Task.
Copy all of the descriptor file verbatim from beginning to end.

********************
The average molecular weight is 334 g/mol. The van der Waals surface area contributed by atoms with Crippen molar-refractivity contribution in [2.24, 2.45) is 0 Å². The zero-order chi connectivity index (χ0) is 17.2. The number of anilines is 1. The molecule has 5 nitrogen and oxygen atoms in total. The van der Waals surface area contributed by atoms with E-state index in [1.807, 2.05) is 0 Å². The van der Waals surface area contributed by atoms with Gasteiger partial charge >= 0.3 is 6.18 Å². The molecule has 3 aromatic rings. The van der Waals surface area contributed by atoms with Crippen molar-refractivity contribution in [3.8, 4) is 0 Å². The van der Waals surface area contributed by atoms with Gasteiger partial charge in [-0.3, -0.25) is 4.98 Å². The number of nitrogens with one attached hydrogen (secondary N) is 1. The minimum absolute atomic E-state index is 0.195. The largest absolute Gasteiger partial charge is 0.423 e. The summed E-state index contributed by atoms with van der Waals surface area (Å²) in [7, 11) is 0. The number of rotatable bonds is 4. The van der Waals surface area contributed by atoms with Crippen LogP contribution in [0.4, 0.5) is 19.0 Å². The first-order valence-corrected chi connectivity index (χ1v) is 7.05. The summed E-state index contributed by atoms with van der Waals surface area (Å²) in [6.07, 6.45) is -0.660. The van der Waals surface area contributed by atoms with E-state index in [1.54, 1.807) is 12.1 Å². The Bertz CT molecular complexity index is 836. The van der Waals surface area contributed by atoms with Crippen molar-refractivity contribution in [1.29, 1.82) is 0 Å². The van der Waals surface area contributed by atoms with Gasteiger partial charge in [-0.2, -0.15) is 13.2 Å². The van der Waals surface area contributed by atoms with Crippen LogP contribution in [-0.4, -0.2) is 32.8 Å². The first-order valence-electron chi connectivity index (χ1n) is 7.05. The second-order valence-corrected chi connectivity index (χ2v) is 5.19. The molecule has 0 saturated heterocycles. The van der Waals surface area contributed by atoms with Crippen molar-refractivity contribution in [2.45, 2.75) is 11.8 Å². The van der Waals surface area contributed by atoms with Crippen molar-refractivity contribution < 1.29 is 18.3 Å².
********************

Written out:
The average molecular weight is 334 g/mol. The van der Waals surface area contributed by atoms with Crippen molar-refractivity contribution in [2.24, 2.45) is 0 Å². The zero-order chi connectivity index (χ0) is 17.2. The number of anilines is 1. The molecule has 5 nitrogen and oxygen atoms in total. The van der Waals surface area contributed by atoms with E-state index in [1.807, 2.05) is 0 Å². The van der Waals surface area contributed by atoms with Gasteiger partial charge >= 0.3 is 6.18 Å². The molecule has 3 aromatic rings. The van der Waals surface area contributed by atoms with Crippen molar-refractivity contribution in [3.8, 4) is 0 Å². The van der Waals surface area contributed by atoms with Gasteiger partial charge in [-0.3, -0.25) is 4.98 Å². The number of nitrogens with one attached hydrogen (secondary N) is 1. The minimum absolute atomic E-state index is 0.195. The largest absolute Gasteiger partial charge is 0.423 e. The summed E-state index contributed by atoms with van der Waals surface area (Å²) in [7, 11) is 0. The number of rotatable bonds is 4. The van der Waals surface area contributed by atoms with Crippen LogP contribution in [0.4, 0.5) is 19.0 Å². The first-order valence-corrected chi connectivity index (χ1v) is 7.05. The summed E-state index contributed by atoms with van der Waals surface area (Å²) in [6.07, 6.45) is -0.660. The van der Waals surface area contributed by atoms with E-state index in [1.54, 1.807) is 12.1 Å². The Bertz CT molecular complexity index is 836. The van der Waals surface area contributed by atoms with Crippen molar-refractivity contribution in [1.29, 1.82) is 0 Å². The van der Waals surface area contributed by atoms with Gasteiger partial charge in [-0.2, -0.15) is 13.2 Å². The van der Waals surface area contributed by atoms with Crippen LogP contribution in [-0.4, -0.2) is 32.8 Å². The first-order valence-electron chi connectivity index (χ1n) is 7.05. The second-order valence-corrected chi connectivity index (χ2v) is 5.19. The molecule has 0 saturated heterocycles. The van der Waals surface area contributed by atoms with Crippen molar-refractivity contribution in [2.45, 2.75) is 11.8 Å². The van der Waals surface area contributed by atoms with Crippen molar-refractivity contribution < 1.29 is 18.3 Å².